Lung

Sternal Fracture

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Sternal Fracture, Fractured Sternum, Sternum Fracture

  • Epidemiology
  1. Uncommon injury associated with Blunt Chest Trauma
  2. Typical patient is an older male
  • Precautions
  1. Sternal Fracture is a marker of significant blunt force to the chest
  • Imaging
  1. Chest XRay
    1. Poor Test Sensitivity for Sternal Fracture
  2. CT chest
    1. Sternal Fractures may be difficult to identify even on CT and requires careful inspection to detect
  • Labs
  1. Troponin
    1. First line study in all Sternal Fractures
  • Diagnostics
  1. Electrocardiogram (EKG)
    1. First line study in all Sternal Fractures
  2. Echocardiogram
    1. Echocardiogram is only needed in specific cases (not in all Sternal Fractures)
    2. Indicated for arrhythmia or Hypotension associated with Sternal Fracture
  • Management
  1. Sternal Fracture uncommonly requires surgical management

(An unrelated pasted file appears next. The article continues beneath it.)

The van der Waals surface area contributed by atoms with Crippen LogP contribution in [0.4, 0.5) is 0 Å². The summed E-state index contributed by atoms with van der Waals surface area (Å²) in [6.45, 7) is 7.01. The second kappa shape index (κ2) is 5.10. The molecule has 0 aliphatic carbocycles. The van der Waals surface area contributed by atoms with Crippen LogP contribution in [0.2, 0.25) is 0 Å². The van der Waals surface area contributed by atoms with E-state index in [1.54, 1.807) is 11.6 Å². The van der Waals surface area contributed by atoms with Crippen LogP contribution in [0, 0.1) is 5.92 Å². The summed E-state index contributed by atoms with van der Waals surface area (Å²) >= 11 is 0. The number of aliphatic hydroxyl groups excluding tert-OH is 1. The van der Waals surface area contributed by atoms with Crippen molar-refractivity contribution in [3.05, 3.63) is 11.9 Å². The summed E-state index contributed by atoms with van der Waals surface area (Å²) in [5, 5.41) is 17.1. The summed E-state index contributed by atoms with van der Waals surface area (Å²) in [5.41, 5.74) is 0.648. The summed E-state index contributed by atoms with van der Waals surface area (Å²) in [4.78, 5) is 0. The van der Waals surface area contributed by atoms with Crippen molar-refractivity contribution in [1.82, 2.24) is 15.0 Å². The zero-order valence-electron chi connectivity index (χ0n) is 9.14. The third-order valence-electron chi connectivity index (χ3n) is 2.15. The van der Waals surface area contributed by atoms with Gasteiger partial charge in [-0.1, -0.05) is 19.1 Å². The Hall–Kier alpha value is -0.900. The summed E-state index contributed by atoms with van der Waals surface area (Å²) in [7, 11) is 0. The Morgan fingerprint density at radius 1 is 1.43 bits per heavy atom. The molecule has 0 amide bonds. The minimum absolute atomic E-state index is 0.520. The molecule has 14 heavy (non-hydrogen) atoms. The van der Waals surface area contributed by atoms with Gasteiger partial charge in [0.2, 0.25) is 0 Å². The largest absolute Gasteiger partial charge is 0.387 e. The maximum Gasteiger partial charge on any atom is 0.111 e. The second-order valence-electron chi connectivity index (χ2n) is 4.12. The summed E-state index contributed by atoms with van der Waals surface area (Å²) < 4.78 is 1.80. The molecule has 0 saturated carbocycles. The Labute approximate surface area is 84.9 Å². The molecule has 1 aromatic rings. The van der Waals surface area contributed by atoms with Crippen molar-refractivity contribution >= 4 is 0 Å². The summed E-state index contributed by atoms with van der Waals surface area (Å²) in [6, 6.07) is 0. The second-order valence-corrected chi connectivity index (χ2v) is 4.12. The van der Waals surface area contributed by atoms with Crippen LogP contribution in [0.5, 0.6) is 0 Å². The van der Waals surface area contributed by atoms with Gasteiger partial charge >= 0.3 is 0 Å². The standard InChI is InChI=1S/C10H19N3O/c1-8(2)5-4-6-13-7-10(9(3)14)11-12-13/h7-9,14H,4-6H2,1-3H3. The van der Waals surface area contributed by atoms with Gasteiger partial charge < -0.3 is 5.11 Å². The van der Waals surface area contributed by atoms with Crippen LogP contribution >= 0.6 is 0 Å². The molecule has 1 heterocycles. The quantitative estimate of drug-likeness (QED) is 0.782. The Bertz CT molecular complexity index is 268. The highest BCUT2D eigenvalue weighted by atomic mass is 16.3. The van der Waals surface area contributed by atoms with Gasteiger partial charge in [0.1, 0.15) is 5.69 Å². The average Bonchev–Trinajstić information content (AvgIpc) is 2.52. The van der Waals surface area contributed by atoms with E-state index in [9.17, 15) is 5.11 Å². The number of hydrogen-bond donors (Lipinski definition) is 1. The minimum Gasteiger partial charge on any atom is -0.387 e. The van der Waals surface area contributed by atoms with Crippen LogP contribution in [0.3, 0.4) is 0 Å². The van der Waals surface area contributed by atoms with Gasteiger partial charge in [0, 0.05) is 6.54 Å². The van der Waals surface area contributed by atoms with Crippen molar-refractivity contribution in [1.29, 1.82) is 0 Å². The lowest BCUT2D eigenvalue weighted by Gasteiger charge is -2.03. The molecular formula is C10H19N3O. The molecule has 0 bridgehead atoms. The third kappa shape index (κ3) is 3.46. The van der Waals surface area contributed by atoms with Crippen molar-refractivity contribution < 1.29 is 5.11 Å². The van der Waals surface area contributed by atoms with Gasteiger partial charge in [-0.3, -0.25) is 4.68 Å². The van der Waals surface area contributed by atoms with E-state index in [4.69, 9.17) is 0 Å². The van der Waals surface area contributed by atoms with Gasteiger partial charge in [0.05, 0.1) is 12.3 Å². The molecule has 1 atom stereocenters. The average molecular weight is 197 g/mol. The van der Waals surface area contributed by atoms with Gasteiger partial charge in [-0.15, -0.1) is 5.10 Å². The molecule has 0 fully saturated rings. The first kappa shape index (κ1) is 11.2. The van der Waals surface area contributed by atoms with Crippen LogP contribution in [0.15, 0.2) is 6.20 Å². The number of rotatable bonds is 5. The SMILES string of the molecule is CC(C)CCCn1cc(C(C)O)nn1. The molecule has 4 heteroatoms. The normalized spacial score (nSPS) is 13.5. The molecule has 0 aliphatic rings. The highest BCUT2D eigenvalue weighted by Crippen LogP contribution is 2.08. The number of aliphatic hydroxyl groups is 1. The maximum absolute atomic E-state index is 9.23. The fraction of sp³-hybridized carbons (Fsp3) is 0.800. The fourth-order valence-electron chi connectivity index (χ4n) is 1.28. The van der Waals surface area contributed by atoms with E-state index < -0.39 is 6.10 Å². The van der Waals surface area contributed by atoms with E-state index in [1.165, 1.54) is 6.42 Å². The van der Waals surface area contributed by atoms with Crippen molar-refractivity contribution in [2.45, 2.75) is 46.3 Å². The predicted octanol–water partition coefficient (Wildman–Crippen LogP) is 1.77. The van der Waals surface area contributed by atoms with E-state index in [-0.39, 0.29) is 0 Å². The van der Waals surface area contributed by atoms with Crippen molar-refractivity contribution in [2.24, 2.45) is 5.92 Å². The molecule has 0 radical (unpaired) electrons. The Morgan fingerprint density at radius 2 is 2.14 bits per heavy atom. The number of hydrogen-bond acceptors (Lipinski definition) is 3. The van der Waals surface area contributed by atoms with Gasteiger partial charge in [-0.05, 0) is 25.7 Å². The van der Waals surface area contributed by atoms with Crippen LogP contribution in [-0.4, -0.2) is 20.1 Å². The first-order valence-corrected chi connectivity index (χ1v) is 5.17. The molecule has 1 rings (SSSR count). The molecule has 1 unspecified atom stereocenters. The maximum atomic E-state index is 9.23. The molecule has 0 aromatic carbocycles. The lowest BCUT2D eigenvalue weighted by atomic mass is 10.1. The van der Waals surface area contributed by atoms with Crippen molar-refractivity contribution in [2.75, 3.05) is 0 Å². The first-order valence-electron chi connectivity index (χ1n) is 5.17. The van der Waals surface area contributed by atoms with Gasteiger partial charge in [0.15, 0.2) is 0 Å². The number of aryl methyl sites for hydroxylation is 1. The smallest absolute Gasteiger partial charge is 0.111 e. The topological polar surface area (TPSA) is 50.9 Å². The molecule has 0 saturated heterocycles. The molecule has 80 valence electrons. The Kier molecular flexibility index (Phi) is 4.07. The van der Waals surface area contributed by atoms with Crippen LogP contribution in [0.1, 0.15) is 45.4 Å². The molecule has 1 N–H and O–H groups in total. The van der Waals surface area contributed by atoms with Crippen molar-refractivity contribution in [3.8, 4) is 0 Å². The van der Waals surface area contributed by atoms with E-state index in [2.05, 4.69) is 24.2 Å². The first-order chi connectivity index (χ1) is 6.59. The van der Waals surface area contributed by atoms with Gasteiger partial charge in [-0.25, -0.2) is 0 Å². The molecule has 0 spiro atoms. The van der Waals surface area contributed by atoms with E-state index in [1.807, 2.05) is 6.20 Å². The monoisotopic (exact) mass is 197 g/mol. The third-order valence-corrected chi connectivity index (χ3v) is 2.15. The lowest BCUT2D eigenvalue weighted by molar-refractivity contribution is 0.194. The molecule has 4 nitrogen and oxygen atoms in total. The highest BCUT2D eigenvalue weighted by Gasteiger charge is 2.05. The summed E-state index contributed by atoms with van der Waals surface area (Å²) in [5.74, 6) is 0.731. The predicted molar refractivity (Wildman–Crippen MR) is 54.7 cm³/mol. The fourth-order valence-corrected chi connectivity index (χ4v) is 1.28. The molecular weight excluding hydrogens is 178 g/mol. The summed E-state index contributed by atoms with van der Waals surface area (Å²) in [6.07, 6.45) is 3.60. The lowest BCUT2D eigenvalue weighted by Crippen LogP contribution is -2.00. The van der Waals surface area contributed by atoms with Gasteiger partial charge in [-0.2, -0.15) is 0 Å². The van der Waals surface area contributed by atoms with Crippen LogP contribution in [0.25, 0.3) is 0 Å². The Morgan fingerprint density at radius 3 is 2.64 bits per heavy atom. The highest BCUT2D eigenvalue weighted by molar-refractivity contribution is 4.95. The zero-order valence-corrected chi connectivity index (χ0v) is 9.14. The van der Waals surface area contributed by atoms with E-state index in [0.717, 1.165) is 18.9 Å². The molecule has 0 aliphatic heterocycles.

2. Primary attention in Sternal Fractures are to the associated injuries from severe blunt force Chest Trauma
  • Evaluation
  1. Normal Troponin and EKG
    1. Unlikely to have significant cardiac injury related to Sternal Fracture
  2. Abnormal Troponin or EKG
    1. Obtain Echocardiogram to evaluate for structural injuries
    2. Monitor on telemetry for dysrhythmia
  • Complications
  1. Rib Fracture
  2. Pulmonary Contusion
  3. Pneumothorax
  4. Hemothorax
  5. Blunt Cardiac Injury (rare)
    1. Structural injury (Myocardium or valvular injury)
    2. Dysrhythmia
      1. Occurs within first 8-24 hours of injury and typically resolves spontaneously
      2. Atrial Fibrillation is most common
  • References
  1. Herbert and Inaba in Herbert (2014) EM:Rap 14(11): 1-15